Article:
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a word on art

Donatello: Sculpting the Renaissance at the V&A in South Kensington

Donatello's sculptures are among the most celebrated of the early Renaissance, and the current exhibition at the Victoria & Albert Museum in London offers an unparalleled opportunity to see his masterpieces up close outside of Italy. The exhibition, quite rightly, presents Donatello as the central figure of Early Renaissance sculpture: an artist who was not only a driving force in the rediscovery of classical form, but one who was set apart from his contemporaries by his remarkable attention to detail and naturalism. His sculptures are characterized by a sense of vitality and realism, with figures that seem to leap off the pedestal and into the viewer's world. The first sculpture that a visitor will encounter, Donatello’s remarkably prescient marble David, perfectly sets the stage for the plethora of masterpieces to come.

In many ways, Donatello's works (and Renaissance sculpture more widely) were departures from the more stylized, formulaic art of the medieval period. While the quality of works on display provides ample evidence for this development, it is worth noting that the exhibition does little to contextualise the artist’s breakthrough. Though I typically oppose too much wall-text, feeling it is better to let artworks speak for themselves, in the case of this exhibition I do feel that the curators could have done more to help those viewers who are unfamiliar with the artist’s works. Much of what scholars tend to laud in Renaissance sculpture is its simplicity and restraint: stylistic features that tend to lack ‘wow-factor’ when not properly explained. Where Donatello’s simple bronze reliquary might represent a remarkable break from medieval ostentation, the small, square bronze box does little to impress without this comparison. I would rarely suggest reading up on an artist before seeing their works (that should be the role of an exhibition), but in this case I feel that a little revision will pay enormous dividends. Given the brilliant examples of medieval sculpture held in the plaster courts of the Victoria & Albert Museum, I would recommend grounding yourselves in these precursors to Donatello before seeing the show. Despite these shortcomings, the exhibition is a triumph in many respects. One of the most impressive aspects of the exhibition is the sheer number of works on display. From the imposing David which greets visitors at the entrance, to the smaller, more intimate pieces, the exhibition provides a comprehensive overview of Donatello's oeuvre. Some of the highlights include the bronze relief panels from the pulpits in the Cathedral of Prato, the Pazzi Madonna, and a row of startlingly classical busts of male patrons and Saints.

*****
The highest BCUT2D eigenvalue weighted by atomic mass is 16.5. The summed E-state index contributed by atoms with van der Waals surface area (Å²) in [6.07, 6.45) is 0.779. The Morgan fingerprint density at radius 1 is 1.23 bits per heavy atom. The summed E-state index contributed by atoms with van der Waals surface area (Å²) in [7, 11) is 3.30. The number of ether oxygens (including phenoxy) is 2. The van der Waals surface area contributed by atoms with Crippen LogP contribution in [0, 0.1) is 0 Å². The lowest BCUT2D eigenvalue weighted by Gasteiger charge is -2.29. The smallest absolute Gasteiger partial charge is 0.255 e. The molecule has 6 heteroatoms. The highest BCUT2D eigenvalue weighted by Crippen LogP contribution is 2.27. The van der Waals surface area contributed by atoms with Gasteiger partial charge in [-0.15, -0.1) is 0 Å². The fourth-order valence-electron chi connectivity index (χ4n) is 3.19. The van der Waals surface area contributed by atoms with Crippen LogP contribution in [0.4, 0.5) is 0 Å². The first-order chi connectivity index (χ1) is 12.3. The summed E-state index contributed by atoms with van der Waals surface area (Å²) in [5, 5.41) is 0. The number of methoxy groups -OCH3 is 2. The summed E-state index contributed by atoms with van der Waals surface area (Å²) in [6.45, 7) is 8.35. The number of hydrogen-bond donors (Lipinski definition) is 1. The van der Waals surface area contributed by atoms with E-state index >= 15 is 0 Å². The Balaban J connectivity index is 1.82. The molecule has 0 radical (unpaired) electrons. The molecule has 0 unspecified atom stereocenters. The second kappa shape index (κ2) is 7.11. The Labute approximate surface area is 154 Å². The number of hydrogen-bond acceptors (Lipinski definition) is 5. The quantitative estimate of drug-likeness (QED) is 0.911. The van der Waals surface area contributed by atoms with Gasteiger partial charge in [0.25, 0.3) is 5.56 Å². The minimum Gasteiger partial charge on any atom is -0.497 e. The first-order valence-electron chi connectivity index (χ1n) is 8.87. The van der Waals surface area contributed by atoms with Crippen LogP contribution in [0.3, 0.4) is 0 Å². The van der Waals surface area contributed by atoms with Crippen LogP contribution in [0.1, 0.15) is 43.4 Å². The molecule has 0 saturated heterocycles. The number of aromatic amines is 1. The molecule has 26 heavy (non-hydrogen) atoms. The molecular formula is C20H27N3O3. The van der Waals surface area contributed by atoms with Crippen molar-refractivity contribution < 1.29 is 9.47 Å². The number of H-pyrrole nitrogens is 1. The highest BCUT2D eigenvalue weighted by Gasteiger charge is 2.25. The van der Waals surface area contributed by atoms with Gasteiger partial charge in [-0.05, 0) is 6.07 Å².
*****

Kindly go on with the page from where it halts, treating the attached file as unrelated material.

I was frankly astounded that the Victoria & Albert Museum was able to bring together such an impressive collection of sculptures, many of which are rarely seen outside of Italy. It is a testament to the curatorial team's skill and determination that they were able to secure so many important works from the Bargello Museum in Florence, no easy feat given their fragility and immense cultural importance. For those wishing to see the artist’s oeuvre in the UK, this truly feels like a once in a lifetime exhibition. Accordingly, the Donatello exhibition at the Victoria & Albert Museum is an extraordinary opportunity to see some of the most remarkable sculptures of the early Renaissance up close. Donatello's unique qualities as a sculptor are on full display, with works that are marked by their attention to detail, naturalism, and vitality. While the curation of the exhibition could have been more comprehensive, the Victoria & Albert Museum deserves credit for bringing together such an impressive collection of works from across Italy. I highly recommend this exhibition to anyone with an interest in Renaissance art (although I encourage visitors to make up their own minds about the curation of the exhibition).

Visit Donatello: Sculpting the Renaissance Victoria & Albert Museum in South Kensington Open now until 11th June 2023

Don’t forget to visit our gallery on Beauchamp Place before or after your visit, we are only a 10 minute walk away, and a warm welcome awaits you.


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